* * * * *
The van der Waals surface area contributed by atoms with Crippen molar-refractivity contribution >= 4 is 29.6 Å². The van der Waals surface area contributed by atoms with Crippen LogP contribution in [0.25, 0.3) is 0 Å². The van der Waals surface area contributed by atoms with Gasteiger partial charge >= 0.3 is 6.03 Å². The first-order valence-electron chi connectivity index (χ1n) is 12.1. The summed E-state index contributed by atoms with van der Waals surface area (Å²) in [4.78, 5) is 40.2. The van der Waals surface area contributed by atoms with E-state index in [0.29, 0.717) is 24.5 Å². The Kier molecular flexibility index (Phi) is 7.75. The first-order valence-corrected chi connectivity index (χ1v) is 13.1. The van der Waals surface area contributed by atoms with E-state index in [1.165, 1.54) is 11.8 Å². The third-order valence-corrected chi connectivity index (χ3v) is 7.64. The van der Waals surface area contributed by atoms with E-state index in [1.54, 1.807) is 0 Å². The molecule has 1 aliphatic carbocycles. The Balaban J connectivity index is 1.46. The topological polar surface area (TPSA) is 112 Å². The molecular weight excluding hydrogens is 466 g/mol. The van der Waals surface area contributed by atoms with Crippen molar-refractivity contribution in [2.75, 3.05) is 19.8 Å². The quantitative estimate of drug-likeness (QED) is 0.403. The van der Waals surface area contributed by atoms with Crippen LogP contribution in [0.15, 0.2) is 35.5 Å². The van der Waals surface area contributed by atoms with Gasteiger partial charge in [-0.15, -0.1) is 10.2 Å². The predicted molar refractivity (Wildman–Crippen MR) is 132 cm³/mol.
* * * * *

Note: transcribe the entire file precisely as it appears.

The van der Waals surface area contributed by atoms with Crippen molar-refractivity contribution >= 4 is 29.6 Å². The van der Waals surface area contributed by atoms with Crippen LogP contribution in [0.25, 0.3) is 0 Å². The van der Waals surface area contributed by atoms with Gasteiger partial charge >= 0.3 is 6.03 Å². The first-order valence-electron chi connectivity index (χ1n) is 12.1. The summed E-state index contributed by atoms with van der Waals surface area (Å²) in [4.78, 5) is 40.2. The van der Waals surface area contributed by atoms with E-state index in [0.29, 0.717) is 24.5 Å². The Kier molecular flexibility index (Phi) is 7.75. The first-order valence-corrected chi connectivity index (χ1v) is 13.1. The van der Waals surface area contributed by atoms with E-state index in [1.165, 1.54) is 11.8 Å². The third-order valence-corrected chi connectivity index (χ3v) is 7.64. The van der Waals surface area contributed by atoms with E-state index in [1.54, 1.807) is 0 Å². The molecule has 1 aliphatic carbocycles. The Balaban J connectivity index is 1.46. The topological polar surface area (TPSA) is 112 Å². The molecular weight excluding hydrogens is 466 g/mol. The van der Waals surface area contributed by atoms with Crippen molar-refractivity contribution in [2.75, 3.05) is 19.8 Å². The quantitative estimate of drug-likeness (QED) is 0.403. The van der Waals surface area contributed by atoms with Crippen LogP contribution in [0.15, 0.2) is 35.5 Å². The van der Waals surface area contributed by atoms with Gasteiger partial charge in [-0.15, -0.1) is 10.2 Å². The predicted molar refractivity (Wildman–Crippen MR) is 132 cm³/mol.